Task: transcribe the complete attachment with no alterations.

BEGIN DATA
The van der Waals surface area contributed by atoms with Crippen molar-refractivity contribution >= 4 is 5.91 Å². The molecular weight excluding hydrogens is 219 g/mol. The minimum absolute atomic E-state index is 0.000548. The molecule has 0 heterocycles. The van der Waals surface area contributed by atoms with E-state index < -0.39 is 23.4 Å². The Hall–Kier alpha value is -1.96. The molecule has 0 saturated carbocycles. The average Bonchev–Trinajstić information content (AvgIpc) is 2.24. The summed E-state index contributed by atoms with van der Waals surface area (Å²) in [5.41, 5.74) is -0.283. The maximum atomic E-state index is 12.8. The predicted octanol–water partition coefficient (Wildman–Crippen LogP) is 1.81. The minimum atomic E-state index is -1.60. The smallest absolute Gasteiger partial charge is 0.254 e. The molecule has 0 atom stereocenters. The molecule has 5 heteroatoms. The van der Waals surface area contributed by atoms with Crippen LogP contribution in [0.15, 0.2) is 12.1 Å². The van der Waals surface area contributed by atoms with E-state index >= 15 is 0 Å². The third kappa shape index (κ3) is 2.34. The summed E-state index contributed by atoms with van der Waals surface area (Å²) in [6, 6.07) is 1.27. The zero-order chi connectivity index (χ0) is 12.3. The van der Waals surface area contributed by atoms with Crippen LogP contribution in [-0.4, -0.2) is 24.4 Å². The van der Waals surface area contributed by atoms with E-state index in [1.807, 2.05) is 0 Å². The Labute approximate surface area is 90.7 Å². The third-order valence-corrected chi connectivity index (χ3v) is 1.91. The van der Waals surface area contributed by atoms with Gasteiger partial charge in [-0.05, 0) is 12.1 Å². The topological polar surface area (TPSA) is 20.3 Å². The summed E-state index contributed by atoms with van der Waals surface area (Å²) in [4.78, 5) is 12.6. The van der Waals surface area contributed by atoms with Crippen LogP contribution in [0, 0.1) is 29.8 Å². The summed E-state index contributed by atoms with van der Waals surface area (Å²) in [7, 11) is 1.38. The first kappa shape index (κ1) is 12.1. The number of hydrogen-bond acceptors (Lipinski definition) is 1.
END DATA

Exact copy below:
The van der Waals surface area contributed by atoms with Crippen molar-refractivity contribution >= 4 is 5.91 Å². The molecular weight excluding hydrogens is 219 g/mol. The minimum absolute atomic E-state index is 0.000548. The molecule has 0 heterocycles. The van der Waals surface area contributed by atoms with E-state index < -0.39 is 23.4 Å². The Hall–Kier alpha value is -1.96. The molecule has 0 saturated carbocycles. The average Bonchev–Trinajstić information content (AvgIpc) is 2.24. The summed E-state index contributed by atoms with van der Waals surface area (Å²) in [5.41, 5.74) is -0.283. The maximum atomic E-state index is 12.8. The predicted octanol–water partition coefficient (Wildman–Crippen LogP) is 1.81. The minimum atomic E-state index is -1.60. The smallest absolute Gasteiger partial charge is 0.254 e. The molecule has 0 atom stereocenters. The molecule has 5 heteroatoms. The van der Waals surface area contributed by atoms with Crippen LogP contribution in [0.15, 0.2) is 12.1 Å². The van der Waals surface area contributed by atoms with E-state index >= 15 is 0 Å². The third kappa shape index (κ3) is 2.34. The summed E-state index contributed by atoms with van der Waals surface area (Å²) in [6, 6.07) is 1.27. The zero-order chi connectivity index (χ0) is 12.3. The van der Waals surface area contributed by atoms with Crippen LogP contribution in [-0.4, -0.2) is 24.4 Å². The van der Waals surface area contributed by atoms with E-state index in [1.807, 2.05) is 0 Å². The Labute approximate surface area is 90.7 Å². The third-order valence-corrected chi connectivity index (χ3v) is 1.91. The van der Waals surface area contributed by atoms with Gasteiger partial charge in [-0.05, 0) is 12.1 Å². The topological polar surface area (TPSA) is 20.3 Å². The summed E-state index contributed by atoms with van der Waals surface area (Å²) in [4.78, 5) is 12.6. The van der Waals surface area contributed by atoms with Crippen LogP contribution in [0, 0.1) is 29.8 Å². The summed E-state index contributed by atoms with van der Waals surface area (Å²) in [7, 11) is 1.38. The first kappa shape index (κ1) is 12.1. The number of hydrogen-bond acceptors (Lipinski definition) is 1.